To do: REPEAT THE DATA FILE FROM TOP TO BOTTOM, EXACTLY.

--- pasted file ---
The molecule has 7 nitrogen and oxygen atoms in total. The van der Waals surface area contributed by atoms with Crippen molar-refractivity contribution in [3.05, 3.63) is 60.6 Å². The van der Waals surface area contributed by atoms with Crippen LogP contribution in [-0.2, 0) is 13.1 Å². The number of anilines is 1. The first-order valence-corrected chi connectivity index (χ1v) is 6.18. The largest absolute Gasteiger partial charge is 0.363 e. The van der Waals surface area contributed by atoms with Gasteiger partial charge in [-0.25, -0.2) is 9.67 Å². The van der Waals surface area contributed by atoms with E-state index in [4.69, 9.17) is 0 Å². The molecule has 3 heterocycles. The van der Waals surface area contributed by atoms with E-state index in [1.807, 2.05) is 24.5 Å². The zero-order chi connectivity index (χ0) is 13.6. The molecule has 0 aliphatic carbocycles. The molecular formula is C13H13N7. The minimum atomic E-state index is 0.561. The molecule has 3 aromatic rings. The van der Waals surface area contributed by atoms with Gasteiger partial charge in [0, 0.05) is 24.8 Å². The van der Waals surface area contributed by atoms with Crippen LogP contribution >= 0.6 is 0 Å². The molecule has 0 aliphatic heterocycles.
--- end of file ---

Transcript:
The molecule has 7 nitrogen and oxygen atoms in total. The van der Waals surface area contributed by atoms with Crippen molar-refractivity contribution in [3.05, 3.63) is 60.6 Å². The van der Waals surface area contributed by atoms with Crippen LogP contribution in [-0.2, 0) is 13.1 Å². The number of anilines is 1. The first-order valence-corrected chi connectivity index (χ1v) is 6.18. The largest absolute Gasteiger partial charge is 0.363 e. The van der Waals surface area contributed by atoms with Gasteiger partial charge in [-0.25, -0.2) is 9.67 Å². The van der Waals surface area contributed by atoms with E-state index in [4.69, 9.17) is 0 Å². The molecule has 3 heterocycles. The van der Waals surface area contributed by atoms with E-state index in [1.807, 2.05) is 24.5 Å². The zero-order chi connectivity index (χ0) is 13.6. The molecule has 0 aliphatic carbocycles. The molecular formula is C13H13N7. The minimum atomic E-state index is 0.561. The molecule has 3 aromatic rings. The van der Waals surface area contributed by atoms with Gasteiger partial charge in [0, 0.05) is 24.8 Å². The van der Waals surface area contributed by atoms with Crippen LogP contribution >= 0.6 is 0 Å². The molecule has 0 aliphatic heterocycles.